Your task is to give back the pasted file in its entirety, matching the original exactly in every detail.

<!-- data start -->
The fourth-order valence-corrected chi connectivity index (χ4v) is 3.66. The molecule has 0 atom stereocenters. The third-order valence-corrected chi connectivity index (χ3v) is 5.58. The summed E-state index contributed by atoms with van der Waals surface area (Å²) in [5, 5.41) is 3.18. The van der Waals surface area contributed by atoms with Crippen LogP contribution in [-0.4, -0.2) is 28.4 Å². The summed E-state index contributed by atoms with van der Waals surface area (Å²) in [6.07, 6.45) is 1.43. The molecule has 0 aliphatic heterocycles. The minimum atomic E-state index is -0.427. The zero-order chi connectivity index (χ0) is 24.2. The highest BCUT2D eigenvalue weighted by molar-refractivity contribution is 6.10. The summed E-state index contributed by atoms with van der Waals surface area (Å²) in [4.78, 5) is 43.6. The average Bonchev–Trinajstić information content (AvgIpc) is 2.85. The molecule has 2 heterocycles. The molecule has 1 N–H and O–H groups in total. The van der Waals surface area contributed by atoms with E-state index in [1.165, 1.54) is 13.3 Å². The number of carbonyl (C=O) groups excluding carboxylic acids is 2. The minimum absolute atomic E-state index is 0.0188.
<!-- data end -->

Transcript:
The fourth-order valence-corrected chi connectivity index (χ4v) is 3.66. The molecule has 0 atom stereocenters. The third-order valence-corrected chi connectivity index (χ3v) is 5.58. The summed E-state index contributed by atoms with van der Waals surface area (Å²) in [5, 5.41) is 3.18. The van der Waals surface area contributed by atoms with Crippen LogP contribution in [-0.4, -0.2) is 28.4 Å². The summed E-state index contributed by atoms with van der Waals surface area (Å²) in [6.07, 6.45) is 1.43. The molecule has 0 aliphatic heterocycles. The minimum atomic E-state index is -0.427. The zero-order chi connectivity index (χ0) is 24.2. The highest BCUT2D eigenvalue weighted by molar-refractivity contribution is 6.10. The summed E-state index contributed by atoms with van der Waals surface area (Å²) in [4.78, 5) is 43.6. The average Bonchev–Trinajstić information content (AvgIpc) is 2.85. The molecule has 2 heterocycles. The molecule has 1 N–H and O–H groups in total. The van der Waals surface area contributed by atoms with E-state index in [1.165, 1.54) is 13.3 Å². The number of carbonyl (C=O) groups excluding carboxylic acids is 2. The minimum absolute atomic E-state index is 0.0188.